Fish, Rob; Church, Andrew; Willis, Cheryl; Winter, Michael; Tratalos, Jamie A.; Haines-Young, Roy; Potschin, Marion; University of Kent; University of Brighton; University of Exeter; et al. (Elsevier, 2016-11-03)
      A study of the cultural ecosystem services (CES) arising from peoples’ interactions with the rural environment is conducted within the context of a landscape scale, ‘nature improvement’ initiative in the United Kingdom. Taking a mixed methodological approach, the research applies, and demonstrates empirically, a framework for CES developed under the UK National Ecosystem Assessment (Fish et al., 2016). Applications of the framework involve the study of the ‘environmental spaces’ and ‘cultural practices’ that contribute to the realisation of benefits to well-being. In this paper empirical work is undertaken to inform the CES evidence base informing management priorities of the Northern Devon Nature Improvement Area (NDNIA) in south west England. Findings from a questionnaire survey, qualitative mapping, group discussion and a participatory arts-based research process are presented to document the many and diverse ways this study area matters to local communities. The paper analyses the qualities that research participants attribute to the environmental space of the NDNIA, the cultural practices conducted and enabled within it, and their associated benefits. The implications of the study for applying this framework through mixed methodological research are discussed, alongside an account of the impact of this approach within the NDNIA itself.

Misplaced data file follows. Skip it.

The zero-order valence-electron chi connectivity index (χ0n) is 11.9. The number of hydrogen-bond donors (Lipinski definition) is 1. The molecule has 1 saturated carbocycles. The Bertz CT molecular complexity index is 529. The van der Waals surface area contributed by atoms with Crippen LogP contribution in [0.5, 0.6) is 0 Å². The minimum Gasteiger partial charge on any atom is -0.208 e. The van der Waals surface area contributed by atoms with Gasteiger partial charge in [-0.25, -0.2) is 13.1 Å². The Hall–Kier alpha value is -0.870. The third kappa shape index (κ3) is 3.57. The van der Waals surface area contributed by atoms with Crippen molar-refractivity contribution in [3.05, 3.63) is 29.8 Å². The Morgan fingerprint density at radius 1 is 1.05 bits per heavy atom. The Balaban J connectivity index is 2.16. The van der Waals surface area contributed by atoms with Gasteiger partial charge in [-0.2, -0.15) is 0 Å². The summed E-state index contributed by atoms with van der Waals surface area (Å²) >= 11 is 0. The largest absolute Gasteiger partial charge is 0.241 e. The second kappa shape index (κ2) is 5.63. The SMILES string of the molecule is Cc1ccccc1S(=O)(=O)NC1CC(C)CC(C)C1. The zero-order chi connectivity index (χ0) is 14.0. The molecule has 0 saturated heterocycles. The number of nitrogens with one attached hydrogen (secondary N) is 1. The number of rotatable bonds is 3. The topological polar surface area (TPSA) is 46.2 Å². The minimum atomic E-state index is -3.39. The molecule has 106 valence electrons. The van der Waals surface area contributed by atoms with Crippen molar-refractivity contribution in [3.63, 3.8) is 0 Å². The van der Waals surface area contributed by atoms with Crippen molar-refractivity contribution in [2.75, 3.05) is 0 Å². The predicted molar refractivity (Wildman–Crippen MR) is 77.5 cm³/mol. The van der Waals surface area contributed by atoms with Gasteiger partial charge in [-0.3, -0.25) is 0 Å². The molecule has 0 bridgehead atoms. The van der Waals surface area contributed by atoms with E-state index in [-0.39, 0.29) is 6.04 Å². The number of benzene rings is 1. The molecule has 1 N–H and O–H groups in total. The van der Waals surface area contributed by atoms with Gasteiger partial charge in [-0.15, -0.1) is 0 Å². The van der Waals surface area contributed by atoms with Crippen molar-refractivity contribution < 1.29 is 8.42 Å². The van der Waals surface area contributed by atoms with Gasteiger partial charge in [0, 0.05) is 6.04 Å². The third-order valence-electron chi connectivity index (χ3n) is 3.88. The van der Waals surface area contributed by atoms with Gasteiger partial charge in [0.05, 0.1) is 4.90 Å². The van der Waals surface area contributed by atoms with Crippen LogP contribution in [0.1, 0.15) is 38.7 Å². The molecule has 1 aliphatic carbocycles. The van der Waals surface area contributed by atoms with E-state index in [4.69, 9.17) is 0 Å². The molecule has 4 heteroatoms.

• Making the brand appealing: advertising strategies and consumers' attitude towards UK retail bank brands

      Mogaji, Emmanuel; Danbury, Annie Hagen; University of Bedfordshire (Emerald, 2017-09-22)
      Purpose The present state of the financial services industry suggests the need for banks to appeal to consumers’ emotions with the aim of improving their reputation; this study aims to explore how UK banks are using emotional appeals in their advertisements and how this shapes consumers’ attitudes towards their brands. Design/methodology/approach Qualitative and quantitative data collection and analysis in a two-stage study – Study 1 analysed the content of 1,274 UK bank advertisements to understand how the banks convey emotional appeals, whereas Study 2 elicited consumers’ perceptions of these advertising appeals and how they influenced their attitudes through semi-structured interview with 33 UK retail bank customers in London and Luton. Findings UK banks are using emotional appeals in their marketing communication strategies. The qualitative findings highlight the bi-dimensional nature of feelings towards the advertisements and how this relates to the brand. There is a lacklustre attitude towards the brands; there was no sense of pride in associating with any bank, even with though there are possibilities of switching; and consumers feel there is no better offer elsewhere as all banks are the same. Practical implications Bank brands should present distinct values about their services to the target audience, endeavour to build relationships with existing customers and reward loyalty. Importantly, financial brands need to engage in and highlight charitable activities and any corporate social responsibility as this can help to improve consumers’ attitudes as they often consider bank brands greedy and selfish. Originality/value Qualitative research methodology was adopted to better understand consumers’ attitudes towards UK retail bank brands.